Disease has proved to be a threat this growing season in Indiana. With the past month of rain, cloudy days, and moderate temperatures, disease spores are set up for perfect growing conditions. Northern corn leaf blight is developing quickly and making an appearance that farmers should be concerned with.
Scout's Report 7/9: Diseases making an appearance in Indiana
According to Purdue University Extension, the time to worry about this disease affecting yield potential is when the lesions have worked their way up to the ear leaves before pollination.
There's a possibility of hybrid corn yields falling by 30% if NCLB takes away photosynthetic potential at or right before tasseling. Aside from the loss of leaf area and photosynthetic action, NCLB can play a role in stalk rot.
NCLB should be monitored in relation to growth and reproductive stages of corn. Management by use of fungicide may be needed after pollination. Fungicides have the capacity to slow the spread of NCLB, but can't kill all spores and stop the disease in its tracks.
Spraying can give about another two weeks of growing time for the plant, but will not totally control the lesions' ability to grow and spread up the plant.
Gray leaf spot and Holcus leaf spot
Gray leaf spot and Holcus leaf spot are still present and growing in Indiana corn as well. Holcus spots should be monitored but usually don't have potential to affect yield or diminish plant health. Gray leaf spot has become fairly heavy in the lower canopy of many corn fields.
Wet conditions in addition to the lack of sunshine have created a perfect breeding place for the disease. GLS has not previously proved to be as dangerous as NCLB, but does limit the photosynthetic activity for corn.
Scout's Report 7/1: European corn borer feeding begins in Indiana
Due to over-saturated soils that may have dried out, brace roots are unable to penetrate soil. Areas that have dried have left a very hard top layer which is too tough for most brace roots to establish. The concern with this issue is the ability of the plant to remain standing once the weight of an ear is present.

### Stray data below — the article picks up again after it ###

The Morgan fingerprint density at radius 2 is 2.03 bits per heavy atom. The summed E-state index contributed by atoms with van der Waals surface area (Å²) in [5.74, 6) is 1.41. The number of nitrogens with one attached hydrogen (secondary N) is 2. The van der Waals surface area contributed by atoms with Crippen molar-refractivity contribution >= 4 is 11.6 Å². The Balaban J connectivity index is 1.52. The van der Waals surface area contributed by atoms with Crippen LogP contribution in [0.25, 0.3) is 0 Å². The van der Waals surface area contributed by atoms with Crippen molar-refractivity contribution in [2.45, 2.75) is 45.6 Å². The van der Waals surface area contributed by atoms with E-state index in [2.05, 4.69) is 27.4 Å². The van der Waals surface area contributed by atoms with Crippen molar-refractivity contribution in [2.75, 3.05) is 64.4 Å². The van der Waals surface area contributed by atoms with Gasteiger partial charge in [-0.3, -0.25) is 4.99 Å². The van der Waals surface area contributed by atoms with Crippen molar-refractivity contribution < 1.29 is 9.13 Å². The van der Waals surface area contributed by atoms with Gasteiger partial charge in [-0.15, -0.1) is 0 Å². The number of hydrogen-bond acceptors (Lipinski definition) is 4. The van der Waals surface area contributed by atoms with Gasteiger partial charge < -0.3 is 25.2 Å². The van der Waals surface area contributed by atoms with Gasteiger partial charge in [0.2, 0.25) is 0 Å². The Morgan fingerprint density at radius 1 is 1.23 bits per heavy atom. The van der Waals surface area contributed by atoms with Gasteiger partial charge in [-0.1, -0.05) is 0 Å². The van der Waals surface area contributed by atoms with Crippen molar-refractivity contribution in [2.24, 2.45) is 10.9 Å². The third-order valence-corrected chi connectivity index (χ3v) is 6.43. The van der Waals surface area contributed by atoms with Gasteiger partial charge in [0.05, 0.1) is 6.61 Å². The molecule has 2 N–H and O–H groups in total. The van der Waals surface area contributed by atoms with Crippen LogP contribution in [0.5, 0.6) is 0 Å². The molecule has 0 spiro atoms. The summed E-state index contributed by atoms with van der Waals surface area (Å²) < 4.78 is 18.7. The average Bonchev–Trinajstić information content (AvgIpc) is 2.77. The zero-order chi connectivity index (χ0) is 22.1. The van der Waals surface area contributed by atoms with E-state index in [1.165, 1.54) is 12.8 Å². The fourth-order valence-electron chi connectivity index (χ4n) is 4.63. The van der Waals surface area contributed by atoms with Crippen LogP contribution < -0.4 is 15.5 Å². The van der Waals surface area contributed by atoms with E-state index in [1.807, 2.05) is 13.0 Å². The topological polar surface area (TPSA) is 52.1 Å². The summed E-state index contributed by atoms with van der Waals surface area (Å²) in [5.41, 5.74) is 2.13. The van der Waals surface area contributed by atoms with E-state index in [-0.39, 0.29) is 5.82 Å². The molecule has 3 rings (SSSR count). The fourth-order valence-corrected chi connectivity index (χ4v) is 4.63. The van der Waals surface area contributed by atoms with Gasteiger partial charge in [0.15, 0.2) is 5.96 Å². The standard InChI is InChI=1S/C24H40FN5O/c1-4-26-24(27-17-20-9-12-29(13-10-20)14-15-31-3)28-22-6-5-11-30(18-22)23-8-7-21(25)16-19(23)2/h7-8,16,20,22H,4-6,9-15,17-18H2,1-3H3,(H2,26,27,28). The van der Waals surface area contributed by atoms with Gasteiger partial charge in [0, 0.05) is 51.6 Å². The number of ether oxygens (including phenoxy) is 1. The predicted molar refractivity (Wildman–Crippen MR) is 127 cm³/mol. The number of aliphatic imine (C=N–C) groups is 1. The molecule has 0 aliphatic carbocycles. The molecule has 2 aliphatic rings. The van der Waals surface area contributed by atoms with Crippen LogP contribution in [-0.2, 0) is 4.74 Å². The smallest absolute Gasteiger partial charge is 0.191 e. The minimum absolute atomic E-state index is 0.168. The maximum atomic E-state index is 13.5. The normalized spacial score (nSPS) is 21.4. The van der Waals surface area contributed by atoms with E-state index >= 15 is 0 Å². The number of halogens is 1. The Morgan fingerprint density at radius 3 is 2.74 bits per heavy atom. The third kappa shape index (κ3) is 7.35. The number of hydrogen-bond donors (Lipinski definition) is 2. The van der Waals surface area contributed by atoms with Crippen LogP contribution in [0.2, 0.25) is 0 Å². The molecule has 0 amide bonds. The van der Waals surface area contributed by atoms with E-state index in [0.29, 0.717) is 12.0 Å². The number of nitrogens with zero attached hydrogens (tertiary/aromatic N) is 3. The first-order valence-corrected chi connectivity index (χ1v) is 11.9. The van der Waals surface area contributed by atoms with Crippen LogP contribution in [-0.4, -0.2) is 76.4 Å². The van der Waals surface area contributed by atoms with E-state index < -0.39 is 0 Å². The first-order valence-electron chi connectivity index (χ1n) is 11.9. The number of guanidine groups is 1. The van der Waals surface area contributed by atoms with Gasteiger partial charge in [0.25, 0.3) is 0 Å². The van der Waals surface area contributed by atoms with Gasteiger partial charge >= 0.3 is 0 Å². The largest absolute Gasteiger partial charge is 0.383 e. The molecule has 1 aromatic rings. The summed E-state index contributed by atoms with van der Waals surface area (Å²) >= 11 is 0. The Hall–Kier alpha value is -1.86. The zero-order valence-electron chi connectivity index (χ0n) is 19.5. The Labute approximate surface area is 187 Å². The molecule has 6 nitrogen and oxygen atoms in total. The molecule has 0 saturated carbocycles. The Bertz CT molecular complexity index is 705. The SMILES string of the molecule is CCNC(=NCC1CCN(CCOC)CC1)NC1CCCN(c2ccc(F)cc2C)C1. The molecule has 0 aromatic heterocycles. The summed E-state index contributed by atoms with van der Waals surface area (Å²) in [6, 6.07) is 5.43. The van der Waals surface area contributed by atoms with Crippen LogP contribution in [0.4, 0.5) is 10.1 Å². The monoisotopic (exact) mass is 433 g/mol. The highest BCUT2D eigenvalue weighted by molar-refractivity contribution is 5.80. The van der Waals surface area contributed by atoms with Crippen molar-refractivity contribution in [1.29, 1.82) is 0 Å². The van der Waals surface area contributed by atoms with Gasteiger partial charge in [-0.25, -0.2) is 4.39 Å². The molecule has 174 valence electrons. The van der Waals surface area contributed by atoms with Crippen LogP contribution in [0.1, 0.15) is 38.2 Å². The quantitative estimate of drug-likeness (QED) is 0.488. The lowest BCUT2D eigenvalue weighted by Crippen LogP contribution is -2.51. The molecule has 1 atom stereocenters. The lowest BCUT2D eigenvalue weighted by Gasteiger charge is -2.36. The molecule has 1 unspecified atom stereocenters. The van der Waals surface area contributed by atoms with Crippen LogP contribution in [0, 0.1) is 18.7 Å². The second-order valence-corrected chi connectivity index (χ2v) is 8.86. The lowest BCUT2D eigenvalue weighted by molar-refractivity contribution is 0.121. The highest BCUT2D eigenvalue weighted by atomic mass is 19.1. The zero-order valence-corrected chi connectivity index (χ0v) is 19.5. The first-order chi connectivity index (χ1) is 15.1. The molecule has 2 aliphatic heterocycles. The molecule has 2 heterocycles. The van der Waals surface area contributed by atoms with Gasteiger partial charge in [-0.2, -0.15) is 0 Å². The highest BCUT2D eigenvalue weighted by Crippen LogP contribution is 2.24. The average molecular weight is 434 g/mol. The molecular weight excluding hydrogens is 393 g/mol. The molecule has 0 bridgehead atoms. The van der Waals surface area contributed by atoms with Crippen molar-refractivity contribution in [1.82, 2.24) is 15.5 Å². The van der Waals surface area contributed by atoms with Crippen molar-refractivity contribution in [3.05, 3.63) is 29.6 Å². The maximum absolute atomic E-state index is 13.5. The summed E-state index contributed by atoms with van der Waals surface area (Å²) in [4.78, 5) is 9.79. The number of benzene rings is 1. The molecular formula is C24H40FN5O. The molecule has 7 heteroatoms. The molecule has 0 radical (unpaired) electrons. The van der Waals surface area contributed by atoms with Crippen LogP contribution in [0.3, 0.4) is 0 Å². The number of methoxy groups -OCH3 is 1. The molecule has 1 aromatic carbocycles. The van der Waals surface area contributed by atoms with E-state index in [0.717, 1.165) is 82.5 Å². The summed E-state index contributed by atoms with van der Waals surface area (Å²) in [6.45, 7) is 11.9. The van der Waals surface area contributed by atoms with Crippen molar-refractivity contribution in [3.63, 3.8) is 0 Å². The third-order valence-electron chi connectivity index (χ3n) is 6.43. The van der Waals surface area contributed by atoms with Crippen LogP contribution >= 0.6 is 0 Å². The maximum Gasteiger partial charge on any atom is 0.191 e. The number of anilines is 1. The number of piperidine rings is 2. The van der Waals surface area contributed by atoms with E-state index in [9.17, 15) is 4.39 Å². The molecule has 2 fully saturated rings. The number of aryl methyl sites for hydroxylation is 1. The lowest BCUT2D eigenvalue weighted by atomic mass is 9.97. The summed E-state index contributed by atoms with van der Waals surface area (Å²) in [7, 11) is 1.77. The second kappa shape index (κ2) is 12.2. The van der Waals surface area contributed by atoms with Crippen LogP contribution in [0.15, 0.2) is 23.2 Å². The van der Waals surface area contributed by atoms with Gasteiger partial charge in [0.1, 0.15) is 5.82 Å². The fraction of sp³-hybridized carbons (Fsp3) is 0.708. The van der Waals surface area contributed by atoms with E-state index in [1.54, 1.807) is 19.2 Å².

Corn borers are still eating at non-GMO crops. The insects can damage plants and move on to the next ones down a row, leaving behind damaged tassels that are wrapped in the whorl. Controlling the spread of these borers is a very timely task. Catching the egg masses before they hatch is key. Spray an insecticide before larvae that hatch have a chance to burrow down into the stalks.
The traps throughout north central Indiana have shown the next wave of European Corn Borer moth flight action. I have found 11 moths this week and expect those to be laying egg masses soon for the next generation to attack fields.
Check Purdue Entomology and Agronomy updates for more information. Look for my findings again next week!
Kettler is a Purdue University Agronomy student. She writes form Tipton. She is interning as a scout with Beck's Hybrids this summer. She works closely with Ben Grimme, Kris Johnson and Denny Cobb, all Beck's Hybrids staff members.